Tag Archives: Alastair Darling

Diary Blog, 1 May 2021

Afternoon music

[Petrograd 1917]

Tweets seen

Communism“? Socialism, surely? I thought that Hitchens was once a Marxist (Trotskyist)?

“From the sublime to the ridiculous”, 1960s Prime Minister Harold Wilson almost invariably smoked a pipe in public to show that he was one of “the people”, whereas in fact he preferred cigars (Havanas), not a very “proletarian” choice (even in Cuba).

[Prime Minister of the UK, Harold Wilson, 1966, at Hugh Town, St. Mary’s, Isles of Scilly, with me (aged 9, or just 10, on far left of photo), brothers, and bodyguard (almost out of shot, far right)]

Unwilling to register with the Independent, I cannot read that article, but the conclusion seems (based on the quoted remark) to be right. Starmer, the Jewish Lobby puppet, is (as I predicted from the start) hopeless and as dull as ditchwater, but he is no more “the problem” for Labour than was the rather different Corbyn.

Labour’s problem is that there is no longer a “proletariat” or (in the old sense) a “working class”, there is no more a bloc “Labour vote”, there are no more, or very few, “working class communities”, as such, no nationalized industries of any size, and no great loyalty to Labour, even in its traditional North and North-East heartlands.

The Labour Party itself has changed out of all recognition since its highest point of popularity in 1945. From being a largely socialist party, it moved to social-democracy and then, arguably, in the 1990s under Blair, ditched even that. It became really just a label (or as the egregious waste of space, freeloader, and careerist, Jess Phillips MP, put it, “just a ****ing rose“). Rather like those Latin American countries where the almost-identical parties distinguish themselves by colour: the Blancos v. the Colorados. Like football teams, or the racing silks in the Hippodrome at Byzantium.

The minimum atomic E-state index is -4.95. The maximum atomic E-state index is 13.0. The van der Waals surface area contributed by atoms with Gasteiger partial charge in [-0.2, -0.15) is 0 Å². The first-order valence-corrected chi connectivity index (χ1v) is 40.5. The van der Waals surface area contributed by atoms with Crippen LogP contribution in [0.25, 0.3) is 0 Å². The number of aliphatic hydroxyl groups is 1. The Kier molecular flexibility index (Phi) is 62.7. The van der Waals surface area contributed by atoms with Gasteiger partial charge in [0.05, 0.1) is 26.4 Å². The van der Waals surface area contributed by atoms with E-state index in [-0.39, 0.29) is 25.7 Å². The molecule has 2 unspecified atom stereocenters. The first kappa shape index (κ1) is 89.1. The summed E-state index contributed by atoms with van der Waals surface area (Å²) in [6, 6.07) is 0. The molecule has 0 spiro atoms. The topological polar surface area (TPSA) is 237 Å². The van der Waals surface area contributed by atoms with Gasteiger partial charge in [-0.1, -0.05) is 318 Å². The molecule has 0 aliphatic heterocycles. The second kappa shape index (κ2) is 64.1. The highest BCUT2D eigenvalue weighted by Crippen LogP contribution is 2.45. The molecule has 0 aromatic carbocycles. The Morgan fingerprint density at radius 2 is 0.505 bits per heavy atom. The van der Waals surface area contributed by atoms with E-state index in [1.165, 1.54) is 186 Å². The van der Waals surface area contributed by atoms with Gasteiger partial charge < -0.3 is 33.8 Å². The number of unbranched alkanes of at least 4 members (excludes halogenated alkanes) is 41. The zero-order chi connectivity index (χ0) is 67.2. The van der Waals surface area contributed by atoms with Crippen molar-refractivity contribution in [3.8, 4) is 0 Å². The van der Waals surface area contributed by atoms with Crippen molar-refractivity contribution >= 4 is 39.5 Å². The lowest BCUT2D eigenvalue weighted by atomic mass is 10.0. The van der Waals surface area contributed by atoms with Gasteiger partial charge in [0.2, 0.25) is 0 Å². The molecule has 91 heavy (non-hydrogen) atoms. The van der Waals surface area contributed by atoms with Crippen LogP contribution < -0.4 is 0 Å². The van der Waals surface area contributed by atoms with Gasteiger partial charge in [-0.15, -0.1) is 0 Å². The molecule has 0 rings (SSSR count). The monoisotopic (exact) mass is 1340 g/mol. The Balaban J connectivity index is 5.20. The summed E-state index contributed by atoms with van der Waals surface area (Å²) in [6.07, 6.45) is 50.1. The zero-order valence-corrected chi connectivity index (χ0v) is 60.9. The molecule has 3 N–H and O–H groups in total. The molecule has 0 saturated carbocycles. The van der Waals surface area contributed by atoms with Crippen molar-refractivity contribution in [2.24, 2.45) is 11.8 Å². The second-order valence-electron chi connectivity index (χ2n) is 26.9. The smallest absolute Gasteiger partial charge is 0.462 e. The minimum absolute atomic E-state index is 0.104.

It is hard to see now for what the Labour Party stands. Starmer seems to be saying that he supports almost all of what Boris-Idiot’s maladministration does, but that “Boris” should do it better!

In fact I saw a satirical comment to the effect that, were the “Conservative” misgovernment to reintroduce workhouses, Labour under Starmer would agree, but cavil that that should be done more efficiently and slightly more humanely! A joke? Yes, sort-of…but then look at the attack on the unemployed, disabled etc over the past 15-20 years. Which party really started that? Labour…Yes, the “Conservative” Jew-lobby regime of David Cameron-Levita made it worse, but all that nonsense started under Gordon Brown and his lunatic misgovernment, via Alastair Darling, Stephen Timms etc. They, not the Conservatives, brought in the crazily dysfunctional —and also dishonest— ATOS carpetbaggers, for example: https://en.wikipedia.org/wiki/Work_Capability_Assessment#History.